Sports Law Blog
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Sunday, October 15, 2006
Welcome to Big-Time College Sports
As a member of the faculty at Florida International University, I suppose I have to talk about the brawl that broke out in the third quarter of last night's 35-0 loss to the University of Miami. A pretty detailed account of the story, along with video, can be found here.
Thirteen players (eight from FIU and five from Miami) were ejected. The brawl apparently was the culmination of a great deal of taunting between the teams since pre-game warm-ups. The immediate trigger was Miami's Jamie Bryant catching a touchdown pass to make the score 13-0, then pointing at the FIU bench, earning an unsportsmanlike conduct penalty. The brawl, which last about five minutes, started on the subsequent PAT. The story reports that Miami has suspended eight players. No word on how many FIU players will be suspended. There also were reports of at least one fight in the stands.
One interesting thing is that the story does not seem to have any information from FIU's side (perhaps because Miami is the high-profile party here). But two things jumped out at me. The first is a quotation from a Miami player insisting FIU "totally started" the brawl. The second is a quotation from Miami Coach Larry Coker explaining the chippiness throughout the game by noting that the schools are in the same city and many FIU players want to be playing for Miami. The storyline right now seems to be FIU started it.
Now, I admit to being unsure about FIU's plans to compete in Division I-A football (we play in the mid-major Sun Belt Conference in all other sports). I have a background in college sports--I was a student manager for the men's basketball team at Northwestern; I coached men's basketball at the Division III level for three seasons; and I made sure I was in Pasadena when my beloved Wildcats played in the Rose Bowl in 2006. And I recognize the theory that having successul big-time sports programs (especially football) brings money and attention to the university, benefits that will inure to the university as a whole. The September 9 New Yorker discussed efforts by schools to combine great academics with great athletics, in talking about Duke University and the lacrosse scandal. On the other hand, I also recognize the recent studies suggesting that sports do not bring about those benefits--or do so at a far higher cost.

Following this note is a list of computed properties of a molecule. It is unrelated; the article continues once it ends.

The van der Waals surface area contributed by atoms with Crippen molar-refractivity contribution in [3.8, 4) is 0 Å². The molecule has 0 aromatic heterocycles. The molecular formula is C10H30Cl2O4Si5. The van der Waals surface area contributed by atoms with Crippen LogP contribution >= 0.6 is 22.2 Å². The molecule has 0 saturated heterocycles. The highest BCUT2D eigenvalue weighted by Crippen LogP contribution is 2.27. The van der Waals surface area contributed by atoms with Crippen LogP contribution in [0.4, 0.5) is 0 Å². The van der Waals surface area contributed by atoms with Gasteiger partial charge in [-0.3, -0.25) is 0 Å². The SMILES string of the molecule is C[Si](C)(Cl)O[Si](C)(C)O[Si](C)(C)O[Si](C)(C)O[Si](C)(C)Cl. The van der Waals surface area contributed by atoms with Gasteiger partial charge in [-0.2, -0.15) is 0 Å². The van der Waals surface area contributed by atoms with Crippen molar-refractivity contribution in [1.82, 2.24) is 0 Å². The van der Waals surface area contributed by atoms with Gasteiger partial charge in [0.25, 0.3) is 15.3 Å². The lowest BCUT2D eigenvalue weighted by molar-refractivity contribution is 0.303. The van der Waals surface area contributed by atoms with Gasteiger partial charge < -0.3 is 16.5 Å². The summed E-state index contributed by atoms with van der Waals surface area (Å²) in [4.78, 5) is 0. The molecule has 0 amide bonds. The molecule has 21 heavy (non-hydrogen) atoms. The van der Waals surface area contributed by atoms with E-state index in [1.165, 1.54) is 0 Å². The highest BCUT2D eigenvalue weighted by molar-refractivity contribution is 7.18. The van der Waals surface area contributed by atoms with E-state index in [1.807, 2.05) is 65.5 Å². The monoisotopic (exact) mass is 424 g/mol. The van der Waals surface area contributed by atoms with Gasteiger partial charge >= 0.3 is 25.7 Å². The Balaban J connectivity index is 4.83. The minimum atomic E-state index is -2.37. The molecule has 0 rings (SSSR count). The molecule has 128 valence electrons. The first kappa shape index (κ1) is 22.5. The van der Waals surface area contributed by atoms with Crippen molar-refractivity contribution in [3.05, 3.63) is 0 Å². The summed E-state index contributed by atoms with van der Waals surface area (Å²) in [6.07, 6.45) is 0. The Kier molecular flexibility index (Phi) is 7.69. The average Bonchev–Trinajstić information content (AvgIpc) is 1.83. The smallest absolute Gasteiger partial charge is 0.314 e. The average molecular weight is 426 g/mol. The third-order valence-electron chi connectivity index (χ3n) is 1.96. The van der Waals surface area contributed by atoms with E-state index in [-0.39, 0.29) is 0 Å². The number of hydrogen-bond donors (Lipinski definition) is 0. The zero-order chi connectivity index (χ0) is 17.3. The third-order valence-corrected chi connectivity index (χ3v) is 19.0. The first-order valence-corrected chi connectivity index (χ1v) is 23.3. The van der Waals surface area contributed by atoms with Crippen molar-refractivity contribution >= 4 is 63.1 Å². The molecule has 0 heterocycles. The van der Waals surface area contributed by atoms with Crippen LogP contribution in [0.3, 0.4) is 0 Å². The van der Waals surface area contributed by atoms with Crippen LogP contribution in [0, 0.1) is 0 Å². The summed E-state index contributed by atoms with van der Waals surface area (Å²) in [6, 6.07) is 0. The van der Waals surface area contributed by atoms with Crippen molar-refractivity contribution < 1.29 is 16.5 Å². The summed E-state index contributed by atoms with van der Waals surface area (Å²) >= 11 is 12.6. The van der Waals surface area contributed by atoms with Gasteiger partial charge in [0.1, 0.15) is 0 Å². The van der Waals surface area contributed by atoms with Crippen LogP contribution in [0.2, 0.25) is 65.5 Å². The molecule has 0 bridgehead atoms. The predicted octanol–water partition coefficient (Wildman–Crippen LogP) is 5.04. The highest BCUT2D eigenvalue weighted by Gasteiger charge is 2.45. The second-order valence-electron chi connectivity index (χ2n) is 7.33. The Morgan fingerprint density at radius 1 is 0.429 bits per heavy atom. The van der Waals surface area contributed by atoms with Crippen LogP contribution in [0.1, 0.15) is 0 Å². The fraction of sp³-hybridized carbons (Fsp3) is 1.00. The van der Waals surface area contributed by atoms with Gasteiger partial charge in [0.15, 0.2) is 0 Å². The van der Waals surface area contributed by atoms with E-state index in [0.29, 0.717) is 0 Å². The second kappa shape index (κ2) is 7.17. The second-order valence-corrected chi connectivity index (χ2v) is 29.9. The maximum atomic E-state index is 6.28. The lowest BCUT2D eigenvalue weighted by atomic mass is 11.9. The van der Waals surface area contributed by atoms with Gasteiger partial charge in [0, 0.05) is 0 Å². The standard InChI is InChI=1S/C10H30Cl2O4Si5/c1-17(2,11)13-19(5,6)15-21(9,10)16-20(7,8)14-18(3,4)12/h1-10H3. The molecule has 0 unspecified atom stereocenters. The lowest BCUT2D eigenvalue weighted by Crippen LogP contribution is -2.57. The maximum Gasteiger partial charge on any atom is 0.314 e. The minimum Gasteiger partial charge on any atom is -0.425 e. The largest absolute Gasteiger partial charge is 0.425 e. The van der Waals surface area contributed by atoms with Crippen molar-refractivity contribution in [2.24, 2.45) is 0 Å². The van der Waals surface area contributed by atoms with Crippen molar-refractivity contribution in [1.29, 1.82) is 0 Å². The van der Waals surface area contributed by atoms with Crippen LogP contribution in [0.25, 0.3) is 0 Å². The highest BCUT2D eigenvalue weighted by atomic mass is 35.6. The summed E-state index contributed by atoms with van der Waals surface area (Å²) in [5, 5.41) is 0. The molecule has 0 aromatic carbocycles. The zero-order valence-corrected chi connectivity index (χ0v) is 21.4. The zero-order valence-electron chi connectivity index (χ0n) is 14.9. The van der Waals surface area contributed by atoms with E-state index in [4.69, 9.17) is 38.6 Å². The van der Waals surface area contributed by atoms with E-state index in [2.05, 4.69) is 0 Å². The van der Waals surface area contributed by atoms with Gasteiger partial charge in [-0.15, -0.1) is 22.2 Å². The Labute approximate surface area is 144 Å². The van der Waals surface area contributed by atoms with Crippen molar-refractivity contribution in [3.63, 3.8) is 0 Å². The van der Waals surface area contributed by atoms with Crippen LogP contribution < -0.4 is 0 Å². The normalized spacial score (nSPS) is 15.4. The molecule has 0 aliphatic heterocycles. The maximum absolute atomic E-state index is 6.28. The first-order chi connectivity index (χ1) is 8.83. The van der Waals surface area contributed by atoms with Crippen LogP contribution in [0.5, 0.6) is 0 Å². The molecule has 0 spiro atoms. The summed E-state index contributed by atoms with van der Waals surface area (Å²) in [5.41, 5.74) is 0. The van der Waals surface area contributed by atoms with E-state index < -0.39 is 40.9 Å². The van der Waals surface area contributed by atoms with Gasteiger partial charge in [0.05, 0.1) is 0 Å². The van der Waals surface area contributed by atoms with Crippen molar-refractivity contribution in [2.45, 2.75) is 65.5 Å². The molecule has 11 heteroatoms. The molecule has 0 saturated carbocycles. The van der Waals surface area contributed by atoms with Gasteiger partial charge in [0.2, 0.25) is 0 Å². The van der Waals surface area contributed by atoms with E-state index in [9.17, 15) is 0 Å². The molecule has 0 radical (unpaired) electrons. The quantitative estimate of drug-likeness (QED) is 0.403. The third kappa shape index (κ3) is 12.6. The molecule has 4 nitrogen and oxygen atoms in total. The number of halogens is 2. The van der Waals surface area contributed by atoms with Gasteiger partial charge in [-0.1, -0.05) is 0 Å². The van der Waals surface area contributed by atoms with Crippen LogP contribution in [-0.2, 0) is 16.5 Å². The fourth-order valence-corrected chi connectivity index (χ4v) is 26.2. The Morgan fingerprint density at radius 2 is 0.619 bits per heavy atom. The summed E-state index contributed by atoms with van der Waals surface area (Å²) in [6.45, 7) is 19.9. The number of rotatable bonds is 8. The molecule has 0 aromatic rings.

For obvious reasons, I hope we succeed in the endeavor of playing big-time football and I hope the university realizes the benefit sought. An annual game with Miami is intended to be a step in that direction. Interestingly, stories have referred to it as a "friendly rivalry" (as compared with, for example, UCLA and USC) because FIU is not expected to compete with Miami--although we played it close for about 2 1/2 quarters.
But last night's events illustrate the bitter that might come with the sweet. Someday FIU may be known as a powerful mid-major program or better (how would it be to be Miami of Ohio or Boise State?). Right now, we are an 0-7 program being blamed for a brawl that is being replayed in the national media. And we lost 35-0.
UPDATE: Here. Thirty-one players suspended in all--13 from Miami, 18 from FIU, many of them starters. And FIU has to play at Alabama next week.